DOUMA, Syria – Abu Ahmad was working as a tailor when a Syrian government rocket attack on his neighborhood left him with a spinal injury, paralyzing him from the waist down. Three years later, the 22-year-old helped organize – and participate in – the first wheelchair race in the besieged area of Eastern Ghouta.
For the past four years, opposition-held neighborhoods in the Damascus suburbs have endured a government siege and bombings, as well as violent clashes between rebel and pro-government forces. A report by Doctors Without Borders (MSF) found that 93,162 people were treated for war wounds in 35 MSF-supported facilities across opposition-held areas around Damascus in 2015 alone. For those whose injuries have left them with limited mobility, reintegration into the community is a challenge, and job opportunities are scarce in a war economy largely dependent on physical labor. While some find work with aid organizations, internet cafes and tailors, most are left unemployed and without hope for their future.
“My back was injured after a mortar attack. I could not walk any more, and I stayed home, watching life moving forward and leaving me behind,” said 22-year-old race participant Muhammad, a former restaurant employee who asked not to disclose his last name for security reasons. “When we learned about the race, my friends and I began to exercise daily. The race meant a lot to us.”
Participants trained for the race in parks and streets sheltered out of sight from military aircrafts. The original race date was postponed due to heavy bombardment on the city, but eventually took place in September. Some 60 participants and their wheelchairs took part in the 20-minute race that started outside a popular market in the city of Douma. Shoppers and passersby lined the street, cheering on participants. After the race, a celebration ceremony took place in the market, where winners were awarded commemorative medals and a small amount of money.
The idea of holding a wheelchair race was born when Abu Ahmad was receiving treatment at the al-Wafa Center, an organization in Eastern Ghouta that provides physical and psychological therapy for those injured in the war. The organization, the principal funder of the race, also provides free lunches and shelter for patients who have lost their homes.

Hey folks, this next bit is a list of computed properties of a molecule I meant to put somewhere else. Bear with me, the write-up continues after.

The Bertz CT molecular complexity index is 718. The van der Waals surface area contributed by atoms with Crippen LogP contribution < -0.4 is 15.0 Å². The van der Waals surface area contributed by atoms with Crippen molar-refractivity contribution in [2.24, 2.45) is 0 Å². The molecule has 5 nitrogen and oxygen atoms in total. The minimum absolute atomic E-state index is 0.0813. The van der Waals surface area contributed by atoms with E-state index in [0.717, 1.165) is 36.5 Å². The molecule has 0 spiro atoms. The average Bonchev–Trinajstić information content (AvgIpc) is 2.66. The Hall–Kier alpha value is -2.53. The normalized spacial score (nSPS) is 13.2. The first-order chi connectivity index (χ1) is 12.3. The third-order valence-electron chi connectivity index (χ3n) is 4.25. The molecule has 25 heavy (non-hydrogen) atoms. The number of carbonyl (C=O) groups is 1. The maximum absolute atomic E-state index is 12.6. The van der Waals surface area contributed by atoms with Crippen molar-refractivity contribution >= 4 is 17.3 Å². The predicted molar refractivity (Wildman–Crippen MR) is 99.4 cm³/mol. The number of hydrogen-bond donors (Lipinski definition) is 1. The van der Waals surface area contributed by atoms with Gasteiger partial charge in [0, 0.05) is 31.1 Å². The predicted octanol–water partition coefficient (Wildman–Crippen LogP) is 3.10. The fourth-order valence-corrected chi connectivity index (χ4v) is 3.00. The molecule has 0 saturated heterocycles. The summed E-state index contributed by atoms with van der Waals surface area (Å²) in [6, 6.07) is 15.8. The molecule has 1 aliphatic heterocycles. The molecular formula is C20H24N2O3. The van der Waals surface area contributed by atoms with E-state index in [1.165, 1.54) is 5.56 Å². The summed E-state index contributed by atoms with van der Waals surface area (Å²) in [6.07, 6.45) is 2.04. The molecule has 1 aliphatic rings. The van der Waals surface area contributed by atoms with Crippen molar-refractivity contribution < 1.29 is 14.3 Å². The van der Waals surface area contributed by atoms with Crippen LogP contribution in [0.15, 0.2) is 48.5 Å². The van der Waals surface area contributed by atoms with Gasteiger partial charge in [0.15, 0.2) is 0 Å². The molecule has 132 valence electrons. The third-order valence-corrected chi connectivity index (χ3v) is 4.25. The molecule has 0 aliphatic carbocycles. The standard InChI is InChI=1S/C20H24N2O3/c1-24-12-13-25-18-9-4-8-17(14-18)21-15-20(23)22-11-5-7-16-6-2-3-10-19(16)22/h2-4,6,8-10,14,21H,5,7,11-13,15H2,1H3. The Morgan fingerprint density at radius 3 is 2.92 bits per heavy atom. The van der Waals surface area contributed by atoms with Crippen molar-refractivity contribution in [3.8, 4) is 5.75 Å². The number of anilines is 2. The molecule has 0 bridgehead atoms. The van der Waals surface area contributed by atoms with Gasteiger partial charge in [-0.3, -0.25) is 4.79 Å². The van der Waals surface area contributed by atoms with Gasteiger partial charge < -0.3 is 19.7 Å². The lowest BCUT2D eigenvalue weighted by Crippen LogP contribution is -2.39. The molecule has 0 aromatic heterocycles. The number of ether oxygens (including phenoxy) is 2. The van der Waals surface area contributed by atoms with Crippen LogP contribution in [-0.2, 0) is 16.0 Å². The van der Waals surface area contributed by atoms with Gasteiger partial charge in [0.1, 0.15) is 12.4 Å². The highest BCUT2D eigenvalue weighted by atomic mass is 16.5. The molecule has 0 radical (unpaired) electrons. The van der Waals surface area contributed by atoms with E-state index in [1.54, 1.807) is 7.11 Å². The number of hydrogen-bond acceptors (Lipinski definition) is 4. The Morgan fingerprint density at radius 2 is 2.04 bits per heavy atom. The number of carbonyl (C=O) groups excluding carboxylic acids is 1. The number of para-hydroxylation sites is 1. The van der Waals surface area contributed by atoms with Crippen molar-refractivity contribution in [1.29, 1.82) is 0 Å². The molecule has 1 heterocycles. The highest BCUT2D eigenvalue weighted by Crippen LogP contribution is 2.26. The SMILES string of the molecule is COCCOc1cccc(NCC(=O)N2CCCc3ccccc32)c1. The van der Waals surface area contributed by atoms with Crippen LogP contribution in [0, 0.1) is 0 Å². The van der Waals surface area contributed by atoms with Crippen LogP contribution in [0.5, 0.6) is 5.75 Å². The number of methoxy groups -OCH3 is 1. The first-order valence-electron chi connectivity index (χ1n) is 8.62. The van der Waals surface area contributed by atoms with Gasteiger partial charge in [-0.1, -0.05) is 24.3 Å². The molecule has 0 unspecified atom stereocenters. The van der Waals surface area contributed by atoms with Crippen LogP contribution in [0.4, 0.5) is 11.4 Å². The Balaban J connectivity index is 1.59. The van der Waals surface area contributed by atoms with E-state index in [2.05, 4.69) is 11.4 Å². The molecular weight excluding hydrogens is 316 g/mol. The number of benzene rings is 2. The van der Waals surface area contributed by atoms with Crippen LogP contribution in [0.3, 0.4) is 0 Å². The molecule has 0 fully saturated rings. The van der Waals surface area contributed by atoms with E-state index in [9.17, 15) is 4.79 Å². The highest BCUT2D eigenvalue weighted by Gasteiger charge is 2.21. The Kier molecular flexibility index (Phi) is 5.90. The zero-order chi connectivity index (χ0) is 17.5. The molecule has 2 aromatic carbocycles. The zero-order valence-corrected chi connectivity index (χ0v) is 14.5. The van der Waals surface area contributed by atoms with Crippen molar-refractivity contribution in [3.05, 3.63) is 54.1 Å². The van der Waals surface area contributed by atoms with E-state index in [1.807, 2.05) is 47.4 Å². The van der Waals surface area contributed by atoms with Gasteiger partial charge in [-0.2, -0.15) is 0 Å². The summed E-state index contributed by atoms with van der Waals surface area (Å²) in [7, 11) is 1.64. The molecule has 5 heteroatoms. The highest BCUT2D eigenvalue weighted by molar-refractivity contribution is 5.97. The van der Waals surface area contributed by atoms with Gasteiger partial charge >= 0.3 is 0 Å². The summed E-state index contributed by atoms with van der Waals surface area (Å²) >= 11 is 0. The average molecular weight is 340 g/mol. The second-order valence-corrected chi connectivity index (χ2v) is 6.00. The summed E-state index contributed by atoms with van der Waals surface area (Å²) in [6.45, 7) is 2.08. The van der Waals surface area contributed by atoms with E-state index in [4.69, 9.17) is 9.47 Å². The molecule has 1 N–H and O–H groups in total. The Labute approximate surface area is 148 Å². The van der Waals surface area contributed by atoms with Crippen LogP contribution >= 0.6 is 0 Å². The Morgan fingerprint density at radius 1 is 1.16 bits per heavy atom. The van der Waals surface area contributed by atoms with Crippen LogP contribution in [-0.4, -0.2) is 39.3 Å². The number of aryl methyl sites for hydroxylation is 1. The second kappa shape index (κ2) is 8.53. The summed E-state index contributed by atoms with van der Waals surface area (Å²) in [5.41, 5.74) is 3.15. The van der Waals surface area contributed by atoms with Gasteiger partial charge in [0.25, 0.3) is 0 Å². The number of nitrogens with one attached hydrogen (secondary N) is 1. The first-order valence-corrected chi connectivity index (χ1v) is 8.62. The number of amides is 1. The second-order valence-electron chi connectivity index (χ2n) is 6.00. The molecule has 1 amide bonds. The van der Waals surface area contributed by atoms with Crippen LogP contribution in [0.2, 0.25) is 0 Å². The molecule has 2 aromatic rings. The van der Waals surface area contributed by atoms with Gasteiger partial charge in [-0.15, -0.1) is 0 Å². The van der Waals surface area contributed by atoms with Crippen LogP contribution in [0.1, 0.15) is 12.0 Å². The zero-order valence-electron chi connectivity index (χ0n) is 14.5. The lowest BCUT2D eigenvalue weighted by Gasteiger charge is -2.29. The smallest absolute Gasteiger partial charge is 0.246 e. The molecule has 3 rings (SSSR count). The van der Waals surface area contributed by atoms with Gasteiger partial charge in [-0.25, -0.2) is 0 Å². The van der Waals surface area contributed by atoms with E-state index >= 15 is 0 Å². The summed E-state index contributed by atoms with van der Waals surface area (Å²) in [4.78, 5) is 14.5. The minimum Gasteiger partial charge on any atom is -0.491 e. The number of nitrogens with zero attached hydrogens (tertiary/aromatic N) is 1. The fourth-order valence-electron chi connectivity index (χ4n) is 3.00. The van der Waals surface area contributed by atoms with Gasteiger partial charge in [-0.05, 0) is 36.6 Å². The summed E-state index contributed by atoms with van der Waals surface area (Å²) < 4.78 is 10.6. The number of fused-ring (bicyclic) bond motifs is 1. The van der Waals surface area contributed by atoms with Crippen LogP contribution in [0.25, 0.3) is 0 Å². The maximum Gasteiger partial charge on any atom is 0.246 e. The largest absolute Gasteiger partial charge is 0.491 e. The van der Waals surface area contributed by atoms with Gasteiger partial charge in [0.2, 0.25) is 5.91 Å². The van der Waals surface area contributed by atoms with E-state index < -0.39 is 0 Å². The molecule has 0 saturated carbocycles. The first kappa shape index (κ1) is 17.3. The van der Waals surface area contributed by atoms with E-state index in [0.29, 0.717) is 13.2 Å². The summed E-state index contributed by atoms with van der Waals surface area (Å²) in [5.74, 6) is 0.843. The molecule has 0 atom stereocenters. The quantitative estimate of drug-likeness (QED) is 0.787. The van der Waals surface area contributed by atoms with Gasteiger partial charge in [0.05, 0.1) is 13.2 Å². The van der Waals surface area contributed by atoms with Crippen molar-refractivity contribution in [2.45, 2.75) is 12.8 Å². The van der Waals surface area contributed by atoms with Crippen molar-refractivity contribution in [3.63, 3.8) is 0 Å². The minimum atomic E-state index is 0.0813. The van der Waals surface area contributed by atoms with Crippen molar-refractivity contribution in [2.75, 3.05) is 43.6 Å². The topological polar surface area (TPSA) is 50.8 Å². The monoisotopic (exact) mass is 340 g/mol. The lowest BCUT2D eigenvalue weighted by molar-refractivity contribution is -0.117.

During his stay there, Abu Ahmad noticed that many of the other patients were suffering from depression, and were disengaging with the outside community. “This is how the idea of the race was born. We wanted to encourage people with injuries, and help them to get out from under the depression that is a heavy weight for many of us,” he said.
The ongoing conflict and stifling siege exacerbates the situation for people with war injuries. The lack of specialized physicians and official hospitals in opposition-held areas means many are treated by medical staff with limited experience, time and supplies.
Cases of amputations and paralysis are common in Eastern Ghouta. The Syrian American Medical Society (SAMS) told Al-Jazeera that there are at least 5,000 amputees in Eastern Ghouta. In Douma alone, there are roughly 1,200 amputees and 550 cases of permanent paralysis, Zein al-Atar, an official with Health Touch, a community organization that provides care for individuals with special needs in the city, told Syria Direct.
Not all those in need of wheelchairs or prosthetic limbs can access them, however, according to Dr. Bassam, a physical therapist working at Wafa Center, who asked not to disclose his full name for security reasons. The government-enforced siege limits supplies needed for local production, and many factories were damaged or destroyed in clashes. “We make wheelchairs and prosthetic limbs, but we suffer from not having enough of the required supplies because of the siege,” said Dr. Bassam. “We are still trying to ensure them for all those in need.”
Abu Ahmad said the Wafa Center is trying to plan another wheelchair race, in addition to other activities for the injured, like basketball and badminton. Concrete plans have yet to be made, however, due to limited funding and the lack of safe places to hold such events. “The government’s military aircraft keep monitoring the city,” Abu Ahmad said.
For participants, however, the benefits of holding such events are much greater than the risks.
“We now go out in the street with pride,” Muhammad said. “People’s encouragement and cheering gave us a dose of hope and optimism.”